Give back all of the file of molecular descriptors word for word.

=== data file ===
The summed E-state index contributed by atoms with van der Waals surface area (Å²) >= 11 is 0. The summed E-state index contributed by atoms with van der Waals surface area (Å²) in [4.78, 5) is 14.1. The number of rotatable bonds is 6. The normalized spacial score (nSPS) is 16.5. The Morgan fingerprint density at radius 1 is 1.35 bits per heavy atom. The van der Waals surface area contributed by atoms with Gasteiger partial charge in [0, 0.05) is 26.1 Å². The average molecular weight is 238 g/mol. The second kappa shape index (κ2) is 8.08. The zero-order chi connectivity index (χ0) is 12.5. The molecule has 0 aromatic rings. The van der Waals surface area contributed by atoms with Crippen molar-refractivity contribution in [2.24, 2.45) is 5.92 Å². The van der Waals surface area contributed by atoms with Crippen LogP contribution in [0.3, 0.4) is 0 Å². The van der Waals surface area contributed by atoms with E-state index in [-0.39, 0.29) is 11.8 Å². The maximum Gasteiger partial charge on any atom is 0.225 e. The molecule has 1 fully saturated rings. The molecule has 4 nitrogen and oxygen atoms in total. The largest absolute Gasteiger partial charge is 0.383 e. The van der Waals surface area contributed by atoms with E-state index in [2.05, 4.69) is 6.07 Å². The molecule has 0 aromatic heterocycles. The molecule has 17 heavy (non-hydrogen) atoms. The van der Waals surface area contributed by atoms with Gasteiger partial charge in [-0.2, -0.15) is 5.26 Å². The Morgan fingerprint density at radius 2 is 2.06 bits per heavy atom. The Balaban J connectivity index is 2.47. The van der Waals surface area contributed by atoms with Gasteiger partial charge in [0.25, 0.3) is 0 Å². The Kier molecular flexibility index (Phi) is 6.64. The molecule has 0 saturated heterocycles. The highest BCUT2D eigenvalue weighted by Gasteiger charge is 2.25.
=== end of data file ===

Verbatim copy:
The summed E-state index contributed by atoms with van der Waals surface area (Å²) >= 11 is 0. The summed E-state index contributed by atoms with van der Waals surface area (Å²) in [4.78, 5) is 14.1. The number of rotatable bonds is 6. The normalized spacial score (nSPS) is 16.5. The Morgan fingerprint density at radius 1 is 1.35 bits per heavy atom. The van der Waals surface area contributed by atoms with Gasteiger partial charge in [0, 0.05) is 26.1 Å². The average molecular weight is 238 g/mol. The second kappa shape index (κ2) is 8.08. The zero-order chi connectivity index (χ0) is 12.5. The molecule has 0 aromatic rings. The van der Waals surface area contributed by atoms with Crippen molar-refractivity contribution in [2.24, 2.45) is 5.92 Å². The van der Waals surface area contributed by atoms with Crippen LogP contribution in [0.3, 0.4) is 0 Å². The van der Waals surface area contributed by atoms with E-state index in [-0.39, 0.29) is 11.8 Å². The maximum Gasteiger partial charge on any atom is 0.225 e. The molecule has 1 fully saturated rings. The molecule has 4 nitrogen and oxygen atoms in total. The largest absolute Gasteiger partial charge is 0.383 e. The van der Waals surface area contributed by atoms with E-state index in [2.05, 4.69) is 6.07 Å². The molecule has 0 aromatic heterocycles. The molecule has 17 heavy (non-hydrogen) atoms. The van der Waals surface area contributed by atoms with Gasteiger partial charge in [-0.2, -0.15) is 5.26 Å². The Morgan fingerprint density at radius 2 is 2.06 bits per heavy atom. The Balaban J connectivity index is 2.47. The van der Waals surface area contributed by atoms with Gasteiger partial charge in [0.25, 0.3) is 0 Å². The Kier molecular flexibility index (Phi) is 6.64. The molecule has 0 saturated heterocycles. The highest BCUT2D eigenvalue weighted by Gasteiger charge is 2.25.